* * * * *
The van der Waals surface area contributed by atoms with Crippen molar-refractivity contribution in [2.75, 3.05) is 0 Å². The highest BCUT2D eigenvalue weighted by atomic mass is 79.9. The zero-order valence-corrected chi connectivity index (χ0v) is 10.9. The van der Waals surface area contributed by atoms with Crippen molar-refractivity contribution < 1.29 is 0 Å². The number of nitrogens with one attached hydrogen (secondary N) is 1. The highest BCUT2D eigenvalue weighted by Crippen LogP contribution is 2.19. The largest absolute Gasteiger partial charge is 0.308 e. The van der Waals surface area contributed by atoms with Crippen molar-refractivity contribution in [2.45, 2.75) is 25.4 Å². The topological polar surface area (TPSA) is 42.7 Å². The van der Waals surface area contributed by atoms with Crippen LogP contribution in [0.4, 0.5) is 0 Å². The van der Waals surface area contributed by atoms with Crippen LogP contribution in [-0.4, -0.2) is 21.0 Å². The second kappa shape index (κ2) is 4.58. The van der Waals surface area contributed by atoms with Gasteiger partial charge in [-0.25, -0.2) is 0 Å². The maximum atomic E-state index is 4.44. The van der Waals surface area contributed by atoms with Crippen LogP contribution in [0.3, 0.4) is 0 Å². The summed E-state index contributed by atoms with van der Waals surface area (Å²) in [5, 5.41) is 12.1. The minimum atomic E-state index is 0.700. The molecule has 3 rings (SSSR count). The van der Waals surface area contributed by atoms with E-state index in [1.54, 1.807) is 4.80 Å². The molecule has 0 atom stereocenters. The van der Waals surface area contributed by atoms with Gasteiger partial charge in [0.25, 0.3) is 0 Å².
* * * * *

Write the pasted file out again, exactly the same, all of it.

The van der Waals surface area contributed by atoms with Crippen molar-refractivity contribution in [2.75, 3.05) is 0 Å². The highest BCUT2D eigenvalue weighted by atomic mass is 79.9. The zero-order valence-corrected chi connectivity index (χ0v) is 10.9. The van der Waals surface area contributed by atoms with Crippen molar-refractivity contribution < 1.29 is 0 Å². The number of nitrogens with one attached hydrogen (secondary N) is 1. The highest BCUT2D eigenvalue weighted by Crippen LogP contribution is 2.19. The largest absolute Gasteiger partial charge is 0.308 e. The van der Waals surface area contributed by atoms with Crippen molar-refractivity contribution in [2.45, 2.75) is 25.4 Å². The topological polar surface area (TPSA) is 42.7 Å². The van der Waals surface area contributed by atoms with Crippen LogP contribution in [0.4, 0.5) is 0 Å². The van der Waals surface area contributed by atoms with Crippen LogP contribution in [-0.4, -0.2) is 21.0 Å². The second kappa shape index (κ2) is 4.58. The van der Waals surface area contributed by atoms with Gasteiger partial charge in [-0.25, -0.2) is 0 Å². The maximum atomic E-state index is 4.44. The van der Waals surface area contributed by atoms with Crippen LogP contribution in [0.3, 0.4) is 0 Å². The summed E-state index contributed by atoms with van der Waals surface area (Å²) in [5, 5.41) is 12.1. The minimum atomic E-state index is 0.700. The molecule has 3 rings (SSSR count). The van der Waals surface area contributed by atoms with E-state index in [1.54, 1.807) is 4.80 Å². The molecule has 0 atom stereocenters. The van der Waals surface area contributed by atoms with Gasteiger partial charge in [0.25, 0.3) is 0 Å².